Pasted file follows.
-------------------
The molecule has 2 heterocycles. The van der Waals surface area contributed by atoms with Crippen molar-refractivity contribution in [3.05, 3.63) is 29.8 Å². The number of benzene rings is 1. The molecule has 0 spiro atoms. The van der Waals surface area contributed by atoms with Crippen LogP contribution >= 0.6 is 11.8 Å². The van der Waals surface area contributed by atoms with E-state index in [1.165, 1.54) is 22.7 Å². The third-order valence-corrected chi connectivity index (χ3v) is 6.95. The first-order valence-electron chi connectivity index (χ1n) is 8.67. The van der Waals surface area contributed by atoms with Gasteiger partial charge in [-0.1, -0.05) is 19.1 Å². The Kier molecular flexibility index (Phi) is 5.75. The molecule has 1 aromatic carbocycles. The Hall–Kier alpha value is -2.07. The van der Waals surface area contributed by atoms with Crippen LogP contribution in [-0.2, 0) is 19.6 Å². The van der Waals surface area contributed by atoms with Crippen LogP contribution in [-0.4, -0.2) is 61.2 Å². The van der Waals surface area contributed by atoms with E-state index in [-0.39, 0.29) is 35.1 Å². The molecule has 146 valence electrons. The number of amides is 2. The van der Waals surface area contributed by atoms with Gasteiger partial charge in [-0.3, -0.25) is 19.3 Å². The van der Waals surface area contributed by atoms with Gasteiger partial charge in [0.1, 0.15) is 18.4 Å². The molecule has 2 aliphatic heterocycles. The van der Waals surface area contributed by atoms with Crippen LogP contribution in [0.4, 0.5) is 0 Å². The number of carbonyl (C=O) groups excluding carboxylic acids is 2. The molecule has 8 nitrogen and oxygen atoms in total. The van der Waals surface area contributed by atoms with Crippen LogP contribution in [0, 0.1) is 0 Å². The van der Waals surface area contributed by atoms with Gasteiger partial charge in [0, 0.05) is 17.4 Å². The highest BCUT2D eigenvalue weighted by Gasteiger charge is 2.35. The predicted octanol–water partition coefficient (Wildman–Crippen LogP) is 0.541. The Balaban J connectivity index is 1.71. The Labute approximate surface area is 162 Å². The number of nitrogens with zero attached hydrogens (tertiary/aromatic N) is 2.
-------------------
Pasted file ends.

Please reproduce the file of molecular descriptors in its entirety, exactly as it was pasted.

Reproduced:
The molecule has 2 heterocycles. The van der Waals surface area contributed by atoms with Crippen molar-refractivity contribution in [3.05, 3.63) is 29.8 Å². The number of benzene rings is 1. The molecule has 0 spiro atoms. The van der Waals surface area contributed by atoms with Crippen LogP contribution >= 0.6 is 11.8 Å². The van der Waals surface area contributed by atoms with E-state index in [1.165, 1.54) is 22.7 Å². The third-order valence-corrected chi connectivity index (χ3v) is 6.95. The first-order valence-electron chi connectivity index (χ1n) is 8.67. The van der Waals surface area contributed by atoms with Gasteiger partial charge in [-0.1, -0.05) is 19.1 Å². The Kier molecular flexibility index (Phi) is 5.75. The molecule has 1 aromatic carbocycles. The Hall–Kier alpha value is -2.07. The van der Waals surface area contributed by atoms with Crippen LogP contribution in [-0.2, 0) is 19.6 Å². The van der Waals surface area contributed by atoms with Crippen LogP contribution in [-0.4, -0.2) is 61.2 Å². The van der Waals surface area contributed by atoms with E-state index in [-0.39, 0.29) is 35.1 Å². The molecule has 146 valence electrons. The number of amides is 2. The van der Waals surface area contributed by atoms with Gasteiger partial charge in [-0.3, -0.25) is 19.3 Å². The van der Waals surface area contributed by atoms with Gasteiger partial charge in [0.1, 0.15) is 18.4 Å². The molecule has 2 aliphatic heterocycles. The van der Waals surface area contributed by atoms with Crippen LogP contribution in [0.4, 0.5) is 0 Å². The number of carbonyl (C=O) groups excluding carboxylic acids is 2. The molecule has 8 nitrogen and oxygen atoms in total. The van der Waals surface area contributed by atoms with Crippen LogP contribution in [0, 0.1) is 0 Å². The van der Waals surface area contributed by atoms with Gasteiger partial charge in [0, 0.05) is 17.4 Å². The highest BCUT2D eigenvalue weighted by Gasteiger charge is 2.35. The predicted octanol–water partition coefficient (Wildman–Crippen LogP) is 0.541. The Balaban J connectivity index is 1.71. The Labute approximate surface area is 162 Å². The number of nitrogens with zero attached hydrogens (tertiary/aromatic N) is 2.